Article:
Ghost Soldiers: The Epic Account of World War II’s Greatest Rescue Mission by Hampton Sides
On January 28, 1945, 121 hand-selected U.S. troops slipped behind enemy lines in the Philippines. Their mission: March thirty rugged miles to rescue 513 POWs languishing in a hellish camp, among them the last survivors of the infamous Bataan Death March. A recent prison massacre by Japanese soldiers elsewhere in the Philippines made the stakes impossibly high and left little time to plan the complex operation. In Ghost Soldiers Hampton Sides vividly re-creates this daring raid, offering a minute-by-minute narration that unfolds alongside intimate portraits of the prisoners and their lives in the camp. Sides shows how the POWs banded together to survive, defying the Japanese authorities even as they endured starvation, tropical diseases, and torture. Harrowing, poignant, and inspiring, Ghost Soldiers is the mesmerizing story of a remarkable mission. It is also a testament to the human spirit, an account of enormous bravery and self-sacrifice amid the most trying conditions.
Ghost Fleet: A Novel of the Next World War by P.W. Singer
The year is 2026. China has taken over as the world's largest economy, while the United States, mired in an oil shortage, struggles to adjust to its diminished role. Then, a surprise attack throws the US into a chaos unseen since Pearl Harbor. As the enemy takes control, the survival of the nation will depend upon the most unlikely forces: the Navy's antiquated Ghost Fleet and a cadre of homegrown terrorists. Ghost Fleet is unique in that every piece of technology featured in the novel already exists or is in the works. Peter W. Singer is Senior Fellow and Director of the 21st Century Defense Initiative at the Brookings Institution and a consultant for the US Department of Defense and FBI. August Cole is a journalist and writer specializing in national security issues and is an Adjunct Fellow at the American Security Project.
A Message to Garcia by Elbert Hubbard
A Message to Garcia is Hubbard's most famous work. In it, he argues that the greatest hero is the man who simply does his job, completing the task no matter what the obstacles. Within Hubbard's lifetime, the message was reprinted more than any book besides the Bible. Today, it is required reading at US military academies.
Fail-Safe by Eugene Burdick and Harvey Wheeler
Something has gone wrong. A group of American bombers armed with nuclear weapons is streaking past the fail-safe point, beyond recall, and no one knows why. Their destination -- Moscow. In a bomb shelter beneath the White House, the calm young president turns to his Russian translator and says, "I think we are ready to talk to Premier Kruschchev." Not far away, in the War Room at the Pentagon, the secretary of defense and his aides watch with growing anxiety as the luminous blips crawl across a huge screen map. High over the Bering Strait in a large Vindicator bomber, a colonel stares in disbelief at the attack code number on his fail-safe box and wonders if it could possibly be a mistake. First published in 1962, when America was still reeling from the Cuban missle crisis, Fail-Safe reflects the apocalyptic attitude that pervaded society during the height of the Cold War, when disaster could have struck at any moment. As more countries develop nuclear capabilities and the potential for new enemies lurks on the horizon, Fail-Safe and its powerful issues continue to respond.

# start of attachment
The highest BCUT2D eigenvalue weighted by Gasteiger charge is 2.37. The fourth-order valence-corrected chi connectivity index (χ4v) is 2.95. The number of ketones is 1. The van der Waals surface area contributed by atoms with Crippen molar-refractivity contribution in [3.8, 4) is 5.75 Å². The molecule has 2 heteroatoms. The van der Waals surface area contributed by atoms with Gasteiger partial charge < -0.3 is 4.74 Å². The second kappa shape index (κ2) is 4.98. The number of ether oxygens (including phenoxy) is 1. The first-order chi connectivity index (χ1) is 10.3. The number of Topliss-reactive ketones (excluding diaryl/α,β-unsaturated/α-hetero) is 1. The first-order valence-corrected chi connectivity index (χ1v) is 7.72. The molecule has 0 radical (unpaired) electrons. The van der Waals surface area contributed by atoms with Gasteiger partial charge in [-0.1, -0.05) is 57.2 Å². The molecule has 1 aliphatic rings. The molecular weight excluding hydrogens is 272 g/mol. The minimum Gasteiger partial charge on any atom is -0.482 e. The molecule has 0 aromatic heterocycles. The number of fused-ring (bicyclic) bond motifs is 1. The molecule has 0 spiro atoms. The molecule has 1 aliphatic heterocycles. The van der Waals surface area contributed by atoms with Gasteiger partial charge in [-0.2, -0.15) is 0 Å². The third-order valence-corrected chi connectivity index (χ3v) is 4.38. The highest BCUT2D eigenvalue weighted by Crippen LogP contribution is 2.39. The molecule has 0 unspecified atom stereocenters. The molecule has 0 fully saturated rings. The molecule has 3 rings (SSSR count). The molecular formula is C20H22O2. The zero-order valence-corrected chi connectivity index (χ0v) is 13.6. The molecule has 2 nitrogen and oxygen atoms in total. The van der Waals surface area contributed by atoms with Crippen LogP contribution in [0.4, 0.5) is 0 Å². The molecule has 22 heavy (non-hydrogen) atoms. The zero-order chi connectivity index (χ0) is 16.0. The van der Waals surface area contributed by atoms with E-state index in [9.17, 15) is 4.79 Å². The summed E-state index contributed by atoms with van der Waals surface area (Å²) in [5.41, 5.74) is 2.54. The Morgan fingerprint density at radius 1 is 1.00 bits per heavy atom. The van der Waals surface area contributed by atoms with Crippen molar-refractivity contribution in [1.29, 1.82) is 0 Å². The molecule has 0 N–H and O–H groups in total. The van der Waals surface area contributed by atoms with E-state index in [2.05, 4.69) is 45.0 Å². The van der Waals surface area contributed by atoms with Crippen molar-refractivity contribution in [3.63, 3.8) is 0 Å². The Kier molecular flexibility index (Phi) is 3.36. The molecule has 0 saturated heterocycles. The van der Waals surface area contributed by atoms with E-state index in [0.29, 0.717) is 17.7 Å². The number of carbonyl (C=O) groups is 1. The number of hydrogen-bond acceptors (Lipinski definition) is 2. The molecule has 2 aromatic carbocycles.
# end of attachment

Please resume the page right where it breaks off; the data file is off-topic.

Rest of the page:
How I Stayed Alive When My Brain Was Trying to Kill Me, Revised Edition: One Person's Guide to Suicide Prevention by Susan Rose Blauner
A survivor of multiple suicide attempts, Blauner eloquently describes the feelings and fantasies surrounding suicide. In a direct, nonjudgmental, and loving voice, she offers affirmations and suggestions for those experiencing life-ending thoughts, and for their friends and family.
Brief: make a bigger impact by saying less by Joseph McCormack
Author Joe McCormack tackles the challenges of inattention, interruptions, and impatience that every professional faces. His proven B.R.I.E.F. approach, which stands for Background, Relevance, Information, Ending, and Follow up, helps simplify and clarify complex communication. BRIEF will help you summarize lengthy information, tell a short story, harness the power of infographics and videos, and turn monologue presentations into controlled conversations.
Range: Why Generalists Triumph in a Specialized World by David Epstein
Plenty of experts argue that anyone who wants to develop a skill, play an instrument, or lead their field should start early, focus intensely, and rack up as many hours of deliberate practice as possible. If you dabble or delay, you'll never catch up to the people who got a head start. But a closer look at research on the world's top performers, from professional athletes to Nobel laureates, shows that early specialization is the exception, not the rule. David Epstein examined the world's most successful athletes, artists, musicians, inventors, forecasters and scientists. He discovered that in most fields--especially those that are complex and unpredictable--generalists, not specialists, are primed to excel. Generalists often find their path late, and they juggle many interests rather than focusing on one. They're also more creative, more agile, and able to make connections their more specialized peers can't see. Provocative, rigorous, and engrossing, Range makes a compelling case for actively cultivating inefficiency. Failing a test is the best way to learn. Frequent quitters end up with the most fulfilling careers. The most impactful inventors cross domains rather than deepening their knowledge in a single area. As experts silo themselves further while computers master more of the skills once reserved for highly focused humans, people who think broadly and embrace diverse experiences and perspectives will increasingly thrive.